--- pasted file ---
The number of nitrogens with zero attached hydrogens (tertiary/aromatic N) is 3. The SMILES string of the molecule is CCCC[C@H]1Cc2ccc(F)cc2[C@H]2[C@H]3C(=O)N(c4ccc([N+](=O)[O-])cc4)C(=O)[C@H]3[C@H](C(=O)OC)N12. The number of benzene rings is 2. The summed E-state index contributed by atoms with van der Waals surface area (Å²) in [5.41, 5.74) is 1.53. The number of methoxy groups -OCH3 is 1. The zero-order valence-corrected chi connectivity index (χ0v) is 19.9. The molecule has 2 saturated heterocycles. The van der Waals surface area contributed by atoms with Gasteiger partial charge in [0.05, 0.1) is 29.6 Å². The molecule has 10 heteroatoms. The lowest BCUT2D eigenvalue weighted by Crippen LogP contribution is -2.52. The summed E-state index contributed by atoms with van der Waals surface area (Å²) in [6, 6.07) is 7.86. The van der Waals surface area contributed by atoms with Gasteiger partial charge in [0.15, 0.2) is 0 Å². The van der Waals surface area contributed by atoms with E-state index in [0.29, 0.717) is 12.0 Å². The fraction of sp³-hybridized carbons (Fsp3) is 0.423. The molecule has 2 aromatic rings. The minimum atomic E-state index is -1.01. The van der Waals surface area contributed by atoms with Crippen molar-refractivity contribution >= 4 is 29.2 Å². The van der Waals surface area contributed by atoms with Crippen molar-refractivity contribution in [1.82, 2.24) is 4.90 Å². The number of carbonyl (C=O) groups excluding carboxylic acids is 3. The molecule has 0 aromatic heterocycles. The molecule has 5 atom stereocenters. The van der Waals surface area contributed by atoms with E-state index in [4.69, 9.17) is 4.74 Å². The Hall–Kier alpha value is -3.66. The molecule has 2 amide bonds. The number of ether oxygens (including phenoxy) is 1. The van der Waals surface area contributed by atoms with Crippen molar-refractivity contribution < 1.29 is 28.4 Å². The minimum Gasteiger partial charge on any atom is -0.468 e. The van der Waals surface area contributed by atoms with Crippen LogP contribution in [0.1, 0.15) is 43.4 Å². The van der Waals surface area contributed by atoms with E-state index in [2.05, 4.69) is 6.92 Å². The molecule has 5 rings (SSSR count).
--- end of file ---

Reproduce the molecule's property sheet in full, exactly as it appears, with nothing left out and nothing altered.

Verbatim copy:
The number of nitrogens with zero attached hydrogens (tertiary/aromatic N) is 3. The SMILES string of the molecule is CCCC[C@H]1Cc2ccc(F)cc2[C@H]2[C@H]3C(=O)N(c4ccc([N+](=O)[O-])cc4)C(=O)[C@H]3[C@H](C(=O)OC)N12. The number of benzene rings is 2. The summed E-state index contributed by atoms with van der Waals surface area (Å²) in [5.41, 5.74) is 1.53. The number of methoxy groups -OCH3 is 1. The zero-order valence-corrected chi connectivity index (χ0v) is 19.9. The molecule has 2 saturated heterocycles. The van der Waals surface area contributed by atoms with Gasteiger partial charge in [0.05, 0.1) is 29.6 Å². The molecule has 10 heteroatoms. The lowest BCUT2D eigenvalue weighted by Crippen LogP contribution is -2.52. The summed E-state index contributed by atoms with van der Waals surface area (Å²) in [6, 6.07) is 7.86. The van der Waals surface area contributed by atoms with Gasteiger partial charge in [0.15, 0.2) is 0 Å². The van der Waals surface area contributed by atoms with E-state index in [0.29, 0.717) is 12.0 Å². The fraction of sp³-hybridized carbons (Fsp3) is 0.423. The molecule has 2 aromatic rings. The minimum atomic E-state index is -1.01. The van der Waals surface area contributed by atoms with Crippen molar-refractivity contribution >= 4 is 29.2 Å². The van der Waals surface area contributed by atoms with Crippen molar-refractivity contribution in [1.82, 2.24) is 4.90 Å². The number of carbonyl (C=O) groups excluding carboxylic acids is 3. The molecule has 0 aromatic heterocycles. The molecule has 5 atom stereocenters. The van der Waals surface area contributed by atoms with E-state index in [4.69, 9.17) is 4.74 Å². The Hall–Kier alpha value is -3.66. The molecule has 2 amide bonds. The number of ether oxygens (including phenoxy) is 1. The van der Waals surface area contributed by atoms with Crippen molar-refractivity contribution < 1.29 is 28.4 Å². The minimum Gasteiger partial charge on any atom is -0.468 e. The van der Waals surface area contributed by atoms with Crippen LogP contribution in [0.1, 0.15) is 43.4 Å². The van der Waals surface area contributed by atoms with E-state index in [2.05, 4.69) is 6.92 Å². The molecule has 5 rings (SSSR count).